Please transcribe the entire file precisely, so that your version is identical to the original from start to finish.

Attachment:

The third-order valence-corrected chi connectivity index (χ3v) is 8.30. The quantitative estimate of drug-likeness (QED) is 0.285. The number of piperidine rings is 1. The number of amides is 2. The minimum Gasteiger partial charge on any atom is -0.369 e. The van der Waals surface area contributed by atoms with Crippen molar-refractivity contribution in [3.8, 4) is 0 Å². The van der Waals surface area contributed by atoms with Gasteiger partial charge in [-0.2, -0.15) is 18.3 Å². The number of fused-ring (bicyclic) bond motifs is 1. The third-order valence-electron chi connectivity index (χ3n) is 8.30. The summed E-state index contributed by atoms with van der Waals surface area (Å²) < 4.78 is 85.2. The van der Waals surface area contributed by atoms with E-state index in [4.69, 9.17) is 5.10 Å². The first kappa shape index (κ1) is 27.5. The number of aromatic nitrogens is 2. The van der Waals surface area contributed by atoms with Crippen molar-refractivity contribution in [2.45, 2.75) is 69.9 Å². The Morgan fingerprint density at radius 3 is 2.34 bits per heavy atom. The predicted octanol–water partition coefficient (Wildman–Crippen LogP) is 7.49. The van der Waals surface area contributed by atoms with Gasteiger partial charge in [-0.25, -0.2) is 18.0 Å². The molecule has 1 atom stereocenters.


The third-order valence-corrected chi connectivity index (χ3v) is 8.30. The quantitative estimate of drug-likeness (QED) is 0.285. The number of piperidine rings is 1. The number of amides is 2. The minimum Gasteiger partial charge on any atom is -0.369 e. The van der Waals surface area contributed by atoms with Crippen molar-refractivity contribution in [3.8, 4) is 0 Å². The van der Waals surface area contributed by atoms with Gasteiger partial charge in [-0.2, -0.15) is 18.3 Å². The number of fused-ring (bicyclic) bond motifs is 1. The third-order valence-electron chi connectivity index (χ3n) is 8.30. The summed E-state index contributed by atoms with van der Waals surface area (Å²) < 4.78 is 85.2. The van der Waals surface area contributed by atoms with E-state index in [4.69, 9.17) is 5.10 Å². The first kappa shape index (κ1) is 27.5. The number of aromatic nitrogens is 2. The van der Waals surface area contributed by atoms with Crippen molar-refractivity contribution in [2.45, 2.75) is 69.9 Å². The Morgan fingerprint density at radius 3 is 2.34 bits per heavy atom. The predicted octanol–water partition coefficient (Wildman–Crippen LogP) is 7.49. The van der Waals surface area contributed by atoms with Gasteiger partial charge in [-0.25, -0.2) is 18.0 Å². The molecule has 1 atom stereocenters.